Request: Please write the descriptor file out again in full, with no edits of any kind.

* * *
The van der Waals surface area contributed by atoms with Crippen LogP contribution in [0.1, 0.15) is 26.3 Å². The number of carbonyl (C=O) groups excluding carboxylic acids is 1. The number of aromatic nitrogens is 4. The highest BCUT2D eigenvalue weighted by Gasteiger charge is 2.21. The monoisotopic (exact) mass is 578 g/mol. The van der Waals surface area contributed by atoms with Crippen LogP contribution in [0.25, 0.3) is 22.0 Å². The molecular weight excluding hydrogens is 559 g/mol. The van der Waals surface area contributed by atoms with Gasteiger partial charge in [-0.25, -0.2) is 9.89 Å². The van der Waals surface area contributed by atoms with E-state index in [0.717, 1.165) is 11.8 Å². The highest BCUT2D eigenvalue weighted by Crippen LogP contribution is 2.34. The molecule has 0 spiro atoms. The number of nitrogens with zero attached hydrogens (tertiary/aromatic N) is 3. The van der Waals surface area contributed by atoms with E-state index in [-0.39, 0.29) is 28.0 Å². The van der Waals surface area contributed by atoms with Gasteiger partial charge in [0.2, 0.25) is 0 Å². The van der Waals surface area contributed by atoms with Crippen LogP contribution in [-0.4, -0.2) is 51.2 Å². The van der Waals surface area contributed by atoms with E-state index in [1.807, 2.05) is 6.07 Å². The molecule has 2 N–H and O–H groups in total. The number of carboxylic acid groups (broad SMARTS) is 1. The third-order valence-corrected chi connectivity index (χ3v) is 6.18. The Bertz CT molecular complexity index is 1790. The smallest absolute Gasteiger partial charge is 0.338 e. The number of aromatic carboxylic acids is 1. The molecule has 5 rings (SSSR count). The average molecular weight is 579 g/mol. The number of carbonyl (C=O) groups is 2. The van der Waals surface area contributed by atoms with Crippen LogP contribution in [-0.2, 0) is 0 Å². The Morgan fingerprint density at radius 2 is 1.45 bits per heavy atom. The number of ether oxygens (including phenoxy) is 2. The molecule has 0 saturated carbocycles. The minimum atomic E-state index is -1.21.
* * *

The van der Waals surface area contributed by atoms with Crippen LogP contribution in [0.1, 0.15) is 26.3 Å². The number of carbonyl (C=O) groups excluding carboxylic acids is 1. The number of aromatic nitrogens is 4. The highest BCUT2D eigenvalue weighted by Gasteiger charge is 2.21. The monoisotopic (exact) mass is 578 g/mol. The van der Waals surface area contributed by atoms with Crippen LogP contribution in [0.25, 0.3) is 22.0 Å². The molecular weight excluding hydrogens is 559 g/mol. The van der Waals surface area contributed by atoms with Gasteiger partial charge in [-0.25, -0.2) is 9.89 Å². The van der Waals surface area contributed by atoms with E-state index in [0.717, 1.165) is 11.8 Å². The highest BCUT2D eigenvalue weighted by Crippen LogP contribution is 2.34. The molecule has 0 spiro atoms. The number of nitrogens with zero attached hydrogens (tertiary/aromatic N) is 3. The van der Waals surface area contributed by atoms with E-state index in [-0.39, 0.29) is 28.0 Å². The van der Waals surface area contributed by atoms with Gasteiger partial charge in [0.2, 0.25) is 0 Å². The van der Waals surface area contributed by atoms with Crippen LogP contribution in [-0.4, -0.2) is 51.2 Å². The van der Waals surface area contributed by atoms with E-state index in [1.807, 2.05) is 6.07 Å². The molecule has 2 N–H and O–H groups in total. The number of carboxylic acid groups (broad SMARTS) is 1. The third-order valence-corrected chi connectivity index (χ3v) is 6.18. The Bertz CT molecular complexity index is 1790. The smallest absolute Gasteiger partial charge is 0.338 e. The number of aromatic carboxylic acids is 1. The molecule has 5 rings (SSSR count). The average molecular weight is 579 g/mol. The number of carbonyl (C=O) groups is 2. The van der Waals surface area contributed by atoms with Crippen LogP contribution in [-0.2, 0) is 0 Å². The Morgan fingerprint density at radius 2 is 1.45 bits per heavy atom. The number of ether oxygens (including phenoxy) is 2. The molecule has 0 saturated carbocycles. The minimum atomic E-state index is -1.21.